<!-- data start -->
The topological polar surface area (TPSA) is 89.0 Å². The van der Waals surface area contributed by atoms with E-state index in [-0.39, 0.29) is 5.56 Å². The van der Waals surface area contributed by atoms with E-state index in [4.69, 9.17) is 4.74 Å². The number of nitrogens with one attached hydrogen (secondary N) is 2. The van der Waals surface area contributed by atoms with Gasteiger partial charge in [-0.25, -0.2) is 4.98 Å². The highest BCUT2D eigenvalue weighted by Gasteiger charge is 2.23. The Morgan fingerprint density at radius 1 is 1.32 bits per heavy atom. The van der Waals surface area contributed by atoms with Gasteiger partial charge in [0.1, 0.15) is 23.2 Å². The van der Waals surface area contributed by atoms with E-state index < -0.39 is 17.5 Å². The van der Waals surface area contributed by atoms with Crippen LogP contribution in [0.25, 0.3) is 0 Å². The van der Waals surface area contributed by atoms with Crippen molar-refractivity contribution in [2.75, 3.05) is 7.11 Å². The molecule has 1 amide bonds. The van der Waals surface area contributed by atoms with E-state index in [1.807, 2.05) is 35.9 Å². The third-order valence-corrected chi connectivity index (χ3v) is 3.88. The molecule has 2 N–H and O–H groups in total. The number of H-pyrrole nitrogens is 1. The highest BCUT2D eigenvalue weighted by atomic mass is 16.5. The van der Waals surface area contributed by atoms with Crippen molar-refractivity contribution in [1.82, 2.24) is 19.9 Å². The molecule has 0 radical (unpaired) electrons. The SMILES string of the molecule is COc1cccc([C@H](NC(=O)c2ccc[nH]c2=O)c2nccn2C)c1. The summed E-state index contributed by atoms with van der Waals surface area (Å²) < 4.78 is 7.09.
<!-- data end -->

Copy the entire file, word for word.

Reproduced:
The topological polar surface area (TPSA) is 89.0 Å². The van der Waals surface area contributed by atoms with E-state index in [-0.39, 0.29) is 5.56 Å². The van der Waals surface area contributed by atoms with E-state index in [4.69, 9.17) is 4.74 Å². The number of nitrogens with one attached hydrogen (secondary N) is 2. The van der Waals surface area contributed by atoms with Gasteiger partial charge in [-0.25, -0.2) is 4.98 Å². The highest BCUT2D eigenvalue weighted by Gasteiger charge is 2.23. The Morgan fingerprint density at radius 1 is 1.32 bits per heavy atom. The van der Waals surface area contributed by atoms with Gasteiger partial charge in [0.1, 0.15) is 23.2 Å². The van der Waals surface area contributed by atoms with E-state index < -0.39 is 17.5 Å². The van der Waals surface area contributed by atoms with Crippen LogP contribution in [0.25, 0.3) is 0 Å². The van der Waals surface area contributed by atoms with Crippen molar-refractivity contribution in [2.75, 3.05) is 7.11 Å². The molecule has 1 amide bonds. The van der Waals surface area contributed by atoms with E-state index in [1.807, 2.05) is 35.9 Å². The third-order valence-corrected chi connectivity index (χ3v) is 3.88. The molecule has 2 N–H and O–H groups in total. The number of H-pyrrole nitrogens is 1. The highest BCUT2D eigenvalue weighted by atomic mass is 16.5. The van der Waals surface area contributed by atoms with Crippen molar-refractivity contribution in [1.82, 2.24) is 19.9 Å². The molecule has 0 radical (unpaired) electrons. The SMILES string of the molecule is COc1cccc([C@H](NC(=O)c2ccc[nH]c2=O)c2nccn2C)c1. The summed E-state index contributed by atoms with van der Waals surface area (Å²) < 4.78 is 7.09.